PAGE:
New project: Content Management

I am currently working on a new content management system for Lockworld Herald. Although I am very pleased with Microsoft’s new “Office Live Basics” service, there is no doubt that the standard Web-building service is simply inadequate. There are far too many problems with the way the site is designed to build a professional-looking site using this service.

Scripting problems:

One of the biggest problems with Microsoft Office Live Basics (MOLB) is the inability to use “external” JavaScripts on your site. For my purposes, I am using the term “external JavaScript” to refer to any JavaScript codes that reside outside of the page being viewed…whether on your MOLB site or elsewhere on the Web. In my experience, almost all external JavaScript codes completely disable not only my MOLB site, but crash the entire browser. Since JavaScript is such a standard feature for Web sites, this is simply unacceptable.

In order to be useful at all, a Web site should be capable of handling the most basic of Web site design standards. I have no idea whether the scripting problems are due to some sort of conflict with the way MOLB is designed, interference with the built-in JavaScript codes already on the site, or a deliberate attempt by Microsoft to make the “free” version of their service as useless as possible so people will pay a monthly fee for an “upgraded” site.

Design problems:

Even without the scripting problems, trying to design your site using the built-in site-designer tool is frustrating at best. Although the tool is pretty straightforward, there are bugs in it. If you frequently edit the text on your page, for example, you will often find “junk” tags left on the page that alter the way your text looks. Text may suddenly appear bold, or in color, or the wrong size, etc. This is unacceptable. If JavaScript is a Web-standard feature, how much more is simple text editing an absolute requirement for any Web site?

Furthermore, MOLB has only a limited number of color palettes and design templates available for use. None of them are very attractive, and there is no way to modify the template or color scheme you work with. If you are interested in truly customizing your site, you can not do so with the standard MOLB tools.

Feature problems:

MOLB does not allow you to include other basic features of today’s Web sites using their service. It is not possible to host or link to an RSS feed for your site, link to customized style sheets, change the default style sheets, or customize the design of your site (outside of the few templates available).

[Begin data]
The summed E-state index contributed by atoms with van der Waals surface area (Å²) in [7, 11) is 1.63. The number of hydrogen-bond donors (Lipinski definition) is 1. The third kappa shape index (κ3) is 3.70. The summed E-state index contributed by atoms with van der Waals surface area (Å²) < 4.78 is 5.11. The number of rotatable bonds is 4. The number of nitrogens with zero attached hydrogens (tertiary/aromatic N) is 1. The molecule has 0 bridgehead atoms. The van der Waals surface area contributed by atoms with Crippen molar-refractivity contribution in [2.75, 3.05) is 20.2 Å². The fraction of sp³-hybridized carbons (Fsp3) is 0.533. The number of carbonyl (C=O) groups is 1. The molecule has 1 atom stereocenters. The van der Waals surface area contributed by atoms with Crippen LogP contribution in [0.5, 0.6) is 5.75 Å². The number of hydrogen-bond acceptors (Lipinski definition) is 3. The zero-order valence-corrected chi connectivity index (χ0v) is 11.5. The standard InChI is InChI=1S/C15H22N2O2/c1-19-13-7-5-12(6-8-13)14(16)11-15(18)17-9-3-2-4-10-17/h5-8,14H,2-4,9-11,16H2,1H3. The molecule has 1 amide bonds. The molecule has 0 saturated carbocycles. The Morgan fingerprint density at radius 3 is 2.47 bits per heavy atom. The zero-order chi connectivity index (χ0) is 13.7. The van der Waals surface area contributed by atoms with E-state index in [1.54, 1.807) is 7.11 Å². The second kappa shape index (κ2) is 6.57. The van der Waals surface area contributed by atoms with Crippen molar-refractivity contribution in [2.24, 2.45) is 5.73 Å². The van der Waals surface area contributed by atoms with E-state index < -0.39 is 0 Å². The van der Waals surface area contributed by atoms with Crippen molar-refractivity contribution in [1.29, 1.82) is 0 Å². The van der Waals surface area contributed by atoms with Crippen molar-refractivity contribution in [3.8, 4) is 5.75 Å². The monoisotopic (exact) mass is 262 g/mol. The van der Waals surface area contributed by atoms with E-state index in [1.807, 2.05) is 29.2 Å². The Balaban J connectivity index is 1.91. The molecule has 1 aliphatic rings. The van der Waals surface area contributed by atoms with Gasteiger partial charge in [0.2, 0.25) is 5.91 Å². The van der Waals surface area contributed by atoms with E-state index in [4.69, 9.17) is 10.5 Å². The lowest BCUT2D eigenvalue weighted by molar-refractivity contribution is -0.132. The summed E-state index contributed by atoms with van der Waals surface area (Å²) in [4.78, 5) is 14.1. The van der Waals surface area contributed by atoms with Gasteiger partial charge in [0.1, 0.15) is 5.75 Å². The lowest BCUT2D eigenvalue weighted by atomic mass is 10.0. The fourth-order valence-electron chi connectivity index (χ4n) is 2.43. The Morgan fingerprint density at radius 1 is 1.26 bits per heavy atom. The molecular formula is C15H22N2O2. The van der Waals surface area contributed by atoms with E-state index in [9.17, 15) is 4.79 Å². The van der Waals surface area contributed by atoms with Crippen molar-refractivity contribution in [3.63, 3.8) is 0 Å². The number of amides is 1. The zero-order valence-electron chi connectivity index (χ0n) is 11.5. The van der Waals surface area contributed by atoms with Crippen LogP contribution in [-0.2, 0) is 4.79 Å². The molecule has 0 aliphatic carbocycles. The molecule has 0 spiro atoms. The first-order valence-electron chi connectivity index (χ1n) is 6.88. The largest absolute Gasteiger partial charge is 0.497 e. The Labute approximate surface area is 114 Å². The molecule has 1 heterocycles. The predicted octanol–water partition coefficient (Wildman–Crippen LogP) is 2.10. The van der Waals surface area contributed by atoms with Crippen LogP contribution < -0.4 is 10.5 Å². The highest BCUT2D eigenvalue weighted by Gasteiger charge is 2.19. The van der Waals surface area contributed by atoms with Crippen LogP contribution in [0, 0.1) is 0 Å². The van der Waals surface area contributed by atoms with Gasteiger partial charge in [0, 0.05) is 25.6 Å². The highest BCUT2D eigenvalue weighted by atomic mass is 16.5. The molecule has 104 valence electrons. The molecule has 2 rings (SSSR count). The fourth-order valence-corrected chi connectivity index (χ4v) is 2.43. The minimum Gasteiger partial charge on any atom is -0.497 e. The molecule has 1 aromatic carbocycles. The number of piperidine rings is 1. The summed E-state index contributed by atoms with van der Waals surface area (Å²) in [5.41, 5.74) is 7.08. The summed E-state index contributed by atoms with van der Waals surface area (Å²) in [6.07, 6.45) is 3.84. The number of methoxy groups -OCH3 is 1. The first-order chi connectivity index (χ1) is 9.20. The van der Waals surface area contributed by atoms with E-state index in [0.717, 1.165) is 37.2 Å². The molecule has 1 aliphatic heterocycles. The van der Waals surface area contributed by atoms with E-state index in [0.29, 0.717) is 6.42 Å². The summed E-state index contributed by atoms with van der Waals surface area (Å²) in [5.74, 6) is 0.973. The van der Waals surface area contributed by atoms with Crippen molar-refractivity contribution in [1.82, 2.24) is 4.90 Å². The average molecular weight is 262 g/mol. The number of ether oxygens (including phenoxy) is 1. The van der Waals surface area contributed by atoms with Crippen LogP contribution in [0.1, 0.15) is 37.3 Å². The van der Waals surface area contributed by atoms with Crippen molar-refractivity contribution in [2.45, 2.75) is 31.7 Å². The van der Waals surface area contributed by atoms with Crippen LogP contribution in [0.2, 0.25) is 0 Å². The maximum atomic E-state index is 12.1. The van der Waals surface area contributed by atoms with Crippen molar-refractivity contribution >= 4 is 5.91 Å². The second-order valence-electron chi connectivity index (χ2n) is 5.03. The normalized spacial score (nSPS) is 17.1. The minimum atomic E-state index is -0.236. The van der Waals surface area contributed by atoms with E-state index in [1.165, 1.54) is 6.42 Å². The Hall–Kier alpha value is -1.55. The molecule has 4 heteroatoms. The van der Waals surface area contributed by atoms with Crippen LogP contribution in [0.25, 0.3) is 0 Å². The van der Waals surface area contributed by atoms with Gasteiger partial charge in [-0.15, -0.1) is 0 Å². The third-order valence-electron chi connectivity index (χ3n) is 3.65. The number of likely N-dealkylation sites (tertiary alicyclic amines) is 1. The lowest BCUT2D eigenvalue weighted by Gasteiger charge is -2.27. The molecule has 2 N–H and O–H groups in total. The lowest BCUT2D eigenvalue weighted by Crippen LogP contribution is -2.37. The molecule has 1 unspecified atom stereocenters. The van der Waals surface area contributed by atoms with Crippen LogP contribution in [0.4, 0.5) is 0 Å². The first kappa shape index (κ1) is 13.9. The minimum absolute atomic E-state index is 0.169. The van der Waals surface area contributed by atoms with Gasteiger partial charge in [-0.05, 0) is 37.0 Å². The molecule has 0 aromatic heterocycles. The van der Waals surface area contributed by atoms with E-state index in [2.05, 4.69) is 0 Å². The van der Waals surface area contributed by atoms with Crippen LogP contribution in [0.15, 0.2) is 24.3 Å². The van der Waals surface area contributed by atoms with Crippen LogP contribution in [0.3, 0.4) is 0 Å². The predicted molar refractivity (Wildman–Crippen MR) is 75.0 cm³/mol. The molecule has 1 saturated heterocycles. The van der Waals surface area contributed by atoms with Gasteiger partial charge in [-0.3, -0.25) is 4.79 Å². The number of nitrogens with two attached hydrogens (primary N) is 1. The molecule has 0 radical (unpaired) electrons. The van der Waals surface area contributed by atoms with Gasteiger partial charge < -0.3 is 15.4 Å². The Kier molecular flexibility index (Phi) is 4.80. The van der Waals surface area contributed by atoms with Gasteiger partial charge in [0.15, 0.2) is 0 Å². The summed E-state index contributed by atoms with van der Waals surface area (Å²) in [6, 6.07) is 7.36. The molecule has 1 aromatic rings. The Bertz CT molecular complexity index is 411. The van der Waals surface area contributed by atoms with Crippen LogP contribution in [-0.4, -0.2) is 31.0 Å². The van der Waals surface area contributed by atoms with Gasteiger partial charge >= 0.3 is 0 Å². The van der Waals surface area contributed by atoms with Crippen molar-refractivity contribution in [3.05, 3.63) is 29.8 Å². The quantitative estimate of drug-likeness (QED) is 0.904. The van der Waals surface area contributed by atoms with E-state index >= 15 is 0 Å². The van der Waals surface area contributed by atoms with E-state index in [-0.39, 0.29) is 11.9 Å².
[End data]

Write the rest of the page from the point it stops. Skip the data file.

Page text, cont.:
With all of these problems, you might wonder why I bother with MOLB. The fact of the matter is, despite all of the flaws with the service, no one else offers the ability to register a domain name, host a site, and provide e-mail addresses all free of charge. These features make MOLB an unmatched service, and almost indispensable for small business owners or others who need a Web site, but can’t afford to pay for one.

So, if MOLB is indispensable to small business owners, but so poorly designed that it is not useful, what are we to do? There are only two choices…either suck it up and pay for your Web site from a different service provider, or find some way to bypass all of the restrictions of your MOLB site.

Since I, for one, don’t believe in paying for anything if there’s any possible way to get it for free, I have opted to go with the second option.

Rather than use the so-called “site-designer” offered by Microsoft Office Live Basics, I have set up my home page ( to skip directly into my “Documents” folder on the site. I can upload my own Web pages to this folder, which allows me to design my site any way that I want to. Not surprisingly, there are still limitations to what you can upload to this folder. For one, it appears that documents in your MOLB folder can not contain ASP or ASP.NET codes (at least I haven’t been able to get any of them to work). Furthermore, any files with a “.js” extension (JavaScript files) work erratically. MOLB uses some sort of “JavaScript Caching” for all “.js” files, so it takes a few days before any “.js” files you’ve uploaded will actually function.